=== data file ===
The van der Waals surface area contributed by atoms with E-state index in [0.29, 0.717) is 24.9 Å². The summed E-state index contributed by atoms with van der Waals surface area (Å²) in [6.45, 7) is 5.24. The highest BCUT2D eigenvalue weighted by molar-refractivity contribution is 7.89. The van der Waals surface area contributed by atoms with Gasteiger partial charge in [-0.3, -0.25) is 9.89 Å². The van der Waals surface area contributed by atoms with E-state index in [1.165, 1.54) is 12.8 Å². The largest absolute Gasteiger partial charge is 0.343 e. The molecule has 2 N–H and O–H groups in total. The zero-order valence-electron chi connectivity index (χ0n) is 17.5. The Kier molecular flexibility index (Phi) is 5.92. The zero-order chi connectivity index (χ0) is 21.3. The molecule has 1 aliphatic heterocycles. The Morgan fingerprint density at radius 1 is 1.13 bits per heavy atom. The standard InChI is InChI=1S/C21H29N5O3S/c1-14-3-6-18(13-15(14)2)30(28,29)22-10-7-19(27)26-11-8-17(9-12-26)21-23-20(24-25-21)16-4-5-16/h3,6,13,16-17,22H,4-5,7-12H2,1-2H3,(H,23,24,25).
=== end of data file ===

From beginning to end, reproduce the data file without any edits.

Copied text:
The van der Waals surface area contributed by atoms with E-state index in [0.29, 0.717) is 24.9 Å². The summed E-state index contributed by atoms with van der Waals surface area (Å²) in [6.45, 7) is 5.24. The highest BCUT2D eigenvalue weighted by molar-refractivity contribution is 7.89. The van der Waals surface area contributed by atoms with Gasteiger partial charge in [-0.3, -0.25) is 9.89 Å². The van der Waals surface area contributed by atoms with E-state index in [1.165, 1.54) is 12.8 Å². The largest absolute Gasteiger partial charge is 0.343 e. The molecule has 2 N–H and O–H groups in total. The zero-order valence-electron chi connectivity index (χ0n) is 17.5. The Kier molecular flexibility index (Phi) is 5.92. The zero-order chi connectivity index (χ0) is 21.3. The molecule has 1 aliphatic heterocycles. The Morgan fingerprint density at radius 1 is 1.13 bits per heavy atom. The standard InChI is InChI=1S/C21H29N5O3S/c1-14-3-6-18(13-15(14)2)30(28,29)22-10-7-19(27)26-11-8-17(9-12-26)21-23-20(24-25-21)16-4-5-16/h3,6,13,16-17,22H,4-5,7-12H2,1-2H3,(H,23,24,25).